Submitted to: Mycological Research
Publication Type: Peer Reviewed Journal
Publication Acceptance Date: 8/13/1996
Publication Date: N/A
Interpretive Summary: Diseases caused by fungi result in millions of dollars damage to agricultural crops and crop products each year. Many of these fungal diseases can be controlled using environmentally friendly means. Members of the fungal genus Trichoderma are useful as agents of biological control for many of these disease. An accurate classification of these fungi is needed in order to locate and identify strains that will be useful in biological control. Using RAPD analyses strains of fungi Trichoderma section Longibrachiatum were studied to determine their genetic relatedness. It was determined that several species should be recognized as distinct. In general, these species correlate with their geographic distribution. Based on the results of this paper, those seeking improved methods of biological control may be able to locate fungi in nature that serves as effective agents for the biological control of diseases.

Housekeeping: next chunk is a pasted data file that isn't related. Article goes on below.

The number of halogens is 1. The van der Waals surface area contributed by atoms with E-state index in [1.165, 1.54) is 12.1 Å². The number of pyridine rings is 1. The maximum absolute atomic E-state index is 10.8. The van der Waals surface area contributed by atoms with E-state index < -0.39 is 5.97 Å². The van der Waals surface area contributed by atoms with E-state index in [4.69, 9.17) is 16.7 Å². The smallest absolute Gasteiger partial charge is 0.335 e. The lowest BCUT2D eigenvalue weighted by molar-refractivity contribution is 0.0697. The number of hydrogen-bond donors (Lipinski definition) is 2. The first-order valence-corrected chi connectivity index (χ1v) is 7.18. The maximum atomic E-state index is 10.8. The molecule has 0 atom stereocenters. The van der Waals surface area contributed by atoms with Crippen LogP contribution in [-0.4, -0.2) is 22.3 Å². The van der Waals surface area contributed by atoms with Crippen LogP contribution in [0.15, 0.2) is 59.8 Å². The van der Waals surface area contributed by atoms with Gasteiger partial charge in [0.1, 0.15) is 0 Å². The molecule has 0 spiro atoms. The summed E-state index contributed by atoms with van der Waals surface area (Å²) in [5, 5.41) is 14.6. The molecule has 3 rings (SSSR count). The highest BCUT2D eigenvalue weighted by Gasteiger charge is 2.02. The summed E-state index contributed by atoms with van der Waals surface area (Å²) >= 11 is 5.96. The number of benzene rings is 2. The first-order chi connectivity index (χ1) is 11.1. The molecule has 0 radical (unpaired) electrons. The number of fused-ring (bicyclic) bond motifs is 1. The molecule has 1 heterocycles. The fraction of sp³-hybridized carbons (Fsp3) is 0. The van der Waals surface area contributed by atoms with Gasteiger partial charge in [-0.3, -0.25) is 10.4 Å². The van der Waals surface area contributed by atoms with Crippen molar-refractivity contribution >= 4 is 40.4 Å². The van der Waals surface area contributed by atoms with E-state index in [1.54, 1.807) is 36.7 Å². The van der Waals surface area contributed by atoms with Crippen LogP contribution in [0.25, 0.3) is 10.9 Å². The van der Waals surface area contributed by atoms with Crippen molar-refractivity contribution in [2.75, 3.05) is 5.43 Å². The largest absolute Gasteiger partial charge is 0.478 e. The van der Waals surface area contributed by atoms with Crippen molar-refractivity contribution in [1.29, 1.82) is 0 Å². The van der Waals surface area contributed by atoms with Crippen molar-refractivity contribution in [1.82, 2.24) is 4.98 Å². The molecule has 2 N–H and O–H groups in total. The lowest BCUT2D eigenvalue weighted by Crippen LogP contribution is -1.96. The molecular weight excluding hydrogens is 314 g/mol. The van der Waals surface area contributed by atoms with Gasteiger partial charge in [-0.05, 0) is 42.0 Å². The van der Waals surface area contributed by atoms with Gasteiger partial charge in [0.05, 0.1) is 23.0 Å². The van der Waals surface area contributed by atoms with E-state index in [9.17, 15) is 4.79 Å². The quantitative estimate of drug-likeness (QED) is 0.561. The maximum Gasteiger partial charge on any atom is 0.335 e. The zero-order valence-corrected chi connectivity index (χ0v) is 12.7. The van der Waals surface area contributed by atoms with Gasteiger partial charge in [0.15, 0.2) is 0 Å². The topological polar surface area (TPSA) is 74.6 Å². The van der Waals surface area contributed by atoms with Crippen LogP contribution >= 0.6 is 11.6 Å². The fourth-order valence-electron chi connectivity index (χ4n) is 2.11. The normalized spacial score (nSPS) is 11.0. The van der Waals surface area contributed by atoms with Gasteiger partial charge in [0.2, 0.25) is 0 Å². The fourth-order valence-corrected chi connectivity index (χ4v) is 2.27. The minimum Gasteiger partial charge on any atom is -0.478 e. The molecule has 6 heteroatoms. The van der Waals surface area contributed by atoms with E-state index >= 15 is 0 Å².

Technical Abstract: Randomly polymorphic DNA amplification (RAPD), has been used to analyze 145 isolates characteristic of Trichoderma sect. Longibrachiatum and Hypocrea species with anamorphs referable to that section, and to identify strains with named species of sect. Longibrachiatum. To this end, ex-type strains of T. longibrachiatum, T. pseudokoningii, T. citrinoviride, T. parceramosum, and T. reesei were analyzed, and the similarity coefficients of RAPD characters used as a criterion for the alignment of strains to individual species. The ex-type strains of T. saturnisporum and T. ghanense exhibited the same interspecific similarity index as the other ex-tape strains of Trichoderma sect. Longibrachiatum, and clustered well within it Most of the anamorphic isolates could be aligned with T. citrinovride or T. longibrachiatum, whereas only a few strains of T. saturnisporum and T. parceramosum were found. No naturally occurring anamorphs with homology to the ex-type strains of T. reesei and T. pseudokoningii were found. While T longibrachiatum and T. citrinoviride overlapped through much of their geographic ranges the former was present in Africa and India but not in South East Asia, while the reverse was true of the latter. The African strains of T. longibrachaitum were equally distant from the ex-type strains of T. longibrachiatum, T. paraceramosum and T. saturnisporum. The type strain of T. ghanense was identifed as belonging to this group. T. pseudokoningii, the anamorhp of H. cf. schweinitzii was found exclusively in eastern Australia and New Zealand. No Hypocrea strains could be identified as teleomorphs of T.longibrachiartum,T. paraceramosum or T. saturnisporum.